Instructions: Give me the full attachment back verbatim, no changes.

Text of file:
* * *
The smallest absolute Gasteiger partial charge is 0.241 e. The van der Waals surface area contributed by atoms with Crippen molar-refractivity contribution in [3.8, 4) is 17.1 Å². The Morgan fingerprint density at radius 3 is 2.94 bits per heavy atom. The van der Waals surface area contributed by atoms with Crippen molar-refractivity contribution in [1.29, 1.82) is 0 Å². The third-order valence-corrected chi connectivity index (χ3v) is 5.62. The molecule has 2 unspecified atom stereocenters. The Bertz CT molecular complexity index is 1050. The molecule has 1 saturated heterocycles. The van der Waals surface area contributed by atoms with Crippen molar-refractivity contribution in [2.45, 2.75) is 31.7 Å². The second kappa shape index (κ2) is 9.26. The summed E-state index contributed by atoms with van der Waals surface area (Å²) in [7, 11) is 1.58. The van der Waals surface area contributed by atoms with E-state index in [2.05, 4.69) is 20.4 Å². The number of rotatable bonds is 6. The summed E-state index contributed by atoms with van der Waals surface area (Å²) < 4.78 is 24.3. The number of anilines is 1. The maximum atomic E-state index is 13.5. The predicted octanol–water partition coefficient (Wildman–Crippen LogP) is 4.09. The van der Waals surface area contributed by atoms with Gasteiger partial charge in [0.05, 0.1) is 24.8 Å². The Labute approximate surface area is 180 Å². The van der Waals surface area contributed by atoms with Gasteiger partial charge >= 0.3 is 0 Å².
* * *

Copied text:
The smallest absolute Gasteiger partial charge is 0.241 e. The van der Waals surface area contributed by atoms with Crippen molar-refractivity contribution in [3.8, 4) is 17.1 Å². The Morgan fingerprint density at radius 3 is 2.94 bits per heavy atom. The van der Waals surface area contributed by atoms with Crippen molar-refractivity contribution in [1.29, 1.82) is 0 Å². The third-order valence-corrected chi connectivity index (χ3v) is 5.62. The molecule has 2 unspecified atom stereocenters. The Bertz CT molecular complexity index is 1050. The molecule has 1 saturated heterocycles. The van der Waals surface area contributed by atoms with Crippen molar-refractivity contribution in [2.45, 2.75) is 31.7 Å². The second kappa shape index (κ2) is 9.26. The summed E-state index contributed by atoms with van der Waals surface area (Å²) in [7, 11) is 1.58. The van der Waals surface area contributed by atoms with E-state index in [2.05, 4.69) is 20.4 Å². The number of rotatable bonds is 6. The summed E-state index contributed by atoms with van der Waals surface area (Å²) < 4.78 is 24.3. The number of anilines is 1. The maximum atomic E-state index is 13.5. The predicted octanol–water partition coefficient (Wildman–Crippen LogP) is 4.09. The van der Waals surface area contributed by atoms with Gasteiger partial charge in [0.05, 0.1) is 24.8 Å². The Labute approximate surface area is 180 Å². The van der Waals surface area contributed by atoms with Gasteiger partial charge >= 0.3 is 0 Å².